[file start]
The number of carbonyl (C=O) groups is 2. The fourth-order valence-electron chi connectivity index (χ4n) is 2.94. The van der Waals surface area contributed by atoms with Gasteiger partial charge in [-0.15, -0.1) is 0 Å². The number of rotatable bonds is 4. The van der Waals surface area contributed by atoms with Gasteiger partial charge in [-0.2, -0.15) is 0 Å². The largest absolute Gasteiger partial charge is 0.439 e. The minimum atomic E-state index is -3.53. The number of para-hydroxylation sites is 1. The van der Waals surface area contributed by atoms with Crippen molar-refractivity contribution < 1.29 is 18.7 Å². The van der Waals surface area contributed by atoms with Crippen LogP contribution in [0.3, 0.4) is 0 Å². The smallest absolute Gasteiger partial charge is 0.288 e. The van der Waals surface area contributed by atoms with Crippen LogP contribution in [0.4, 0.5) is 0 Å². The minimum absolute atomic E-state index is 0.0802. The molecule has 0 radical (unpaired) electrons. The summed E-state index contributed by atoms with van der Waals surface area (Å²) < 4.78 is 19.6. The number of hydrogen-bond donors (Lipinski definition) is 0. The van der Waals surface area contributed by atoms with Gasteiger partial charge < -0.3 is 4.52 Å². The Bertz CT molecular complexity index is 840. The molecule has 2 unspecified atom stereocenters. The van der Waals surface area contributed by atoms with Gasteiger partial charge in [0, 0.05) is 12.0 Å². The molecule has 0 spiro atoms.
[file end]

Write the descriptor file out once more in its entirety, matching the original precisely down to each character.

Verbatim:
The number of carbonyl (C=O) groups is 2. The fourth-order valence-electron chi connectivity index (χ4n) is 2.94. The van der Waals surface area contributed by atoms with Gasteiger partial charge in [-0.15, -0.1) is 0 Å². The number of rotatable bonds is 4. The van der Waals surface area contributed by atoms with Gasteiger partial charge in [-0.2, -0.15) is 0 Å². The largest absolute Gasteiger partial charge is 0.439 e. The minimum atomic E-state index is -3.53. The number of para-hydroxylation sites is 1. The van der Waals surface area contributed by atoms with Crippen molar-refractivity contribution < 1.29 is 18.7 Å². The van der Waals surface area contributed by atoms with Crippen LogP contribution in [0.3, 0.4) is 0 Å². The smallest absolute Gasteiger partial charge is 0.288 e. The van der Waals surface area contributed by atoms with Crippen LogP contribution in [0.4, 0.5) is 0 Å². The minimum absolute atomic E-state index is 0.0802. The molecule has 0 radical (unpaired) electrons. The summed E-state index contributed by atoms with van der Waals surface area (Å²) < 4.78 is 19.6. The number of hydrogen-bond donors (Lipinski definition) is 0. The van der Waals surface area contributed by atoms with Gasteiger partial charge < -0.3 is 4.52 Å². The Bertz CT molecular complexity index is 840. The molecule has 2 unspecified atom stereocenters. The van der Waals surface area contributed by atoms with Gasteiger partial charge in [0, 0.05) is 12.0 Å². The molecule has 0 spiro atoms.